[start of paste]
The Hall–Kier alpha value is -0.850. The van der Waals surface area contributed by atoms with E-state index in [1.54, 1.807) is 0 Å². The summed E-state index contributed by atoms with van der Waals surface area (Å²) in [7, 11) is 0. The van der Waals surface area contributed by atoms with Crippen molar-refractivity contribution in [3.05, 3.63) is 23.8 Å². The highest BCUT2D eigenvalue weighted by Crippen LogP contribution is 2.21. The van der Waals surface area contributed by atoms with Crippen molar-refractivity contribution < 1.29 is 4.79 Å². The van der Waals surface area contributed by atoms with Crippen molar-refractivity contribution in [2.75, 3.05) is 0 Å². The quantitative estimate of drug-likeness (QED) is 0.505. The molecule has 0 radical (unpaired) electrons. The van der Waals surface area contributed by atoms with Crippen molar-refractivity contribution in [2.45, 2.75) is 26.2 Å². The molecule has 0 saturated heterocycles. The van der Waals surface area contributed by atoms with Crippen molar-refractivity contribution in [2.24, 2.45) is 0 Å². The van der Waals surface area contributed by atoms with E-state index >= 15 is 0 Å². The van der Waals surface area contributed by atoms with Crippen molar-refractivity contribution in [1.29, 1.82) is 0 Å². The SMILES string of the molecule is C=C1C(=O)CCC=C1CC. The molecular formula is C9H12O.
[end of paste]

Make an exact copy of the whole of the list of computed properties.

The Hall–Kier alpha value is -0.850. The van der Waals surface area contributed by atoms with E-state index in [1.54, 1.807) is 0 Å². The summed E-state index contributed by atoms with van der Waals surface area (Å²) in [7, 11) is 0. The van der Waals surface area contributed by atoms with Crippen molar-refractivity contribution in [3.05, 3.63) is 23.8 Å². The highest BCUT2D eigenvalue weighted by Crippen LogP contribution is 2.21. The van der Waals surface area contributed by atoms with Crippen molar-refractivity contribution < 1.29 is 4.79 Å². The van der Waals surface area contributed by atoms with Crippen molar-refractivity contribution in [2.75, 3.05) is 0 Å². The quantitative estimate of drug-likeness (QED) is 0.505. The molecule has 0 radical (unpaired) electrons. The van der Waals surface area contributed by atoms with Crippen molar-refractivity contribution in [2.45, 2.75) is 26.2 Å². The molecule has 0 saturated heterocycles. The van der Waals surface area contributed by atoms with Crippen molar-refractivity contribution in [2.24, 2.45) is 0 Å². The van der Waals surface area contributed by atoms with E-state index >= 15 is 0 Å². The van der Waals surface area contributed by atoms with Crippen molar-refractivity contribution in [1.29, 1.82) is 0 Å². The SMILES string of the molecule is C=C1C(=O)CCC=C1CC. The molecular formula is C9H12O.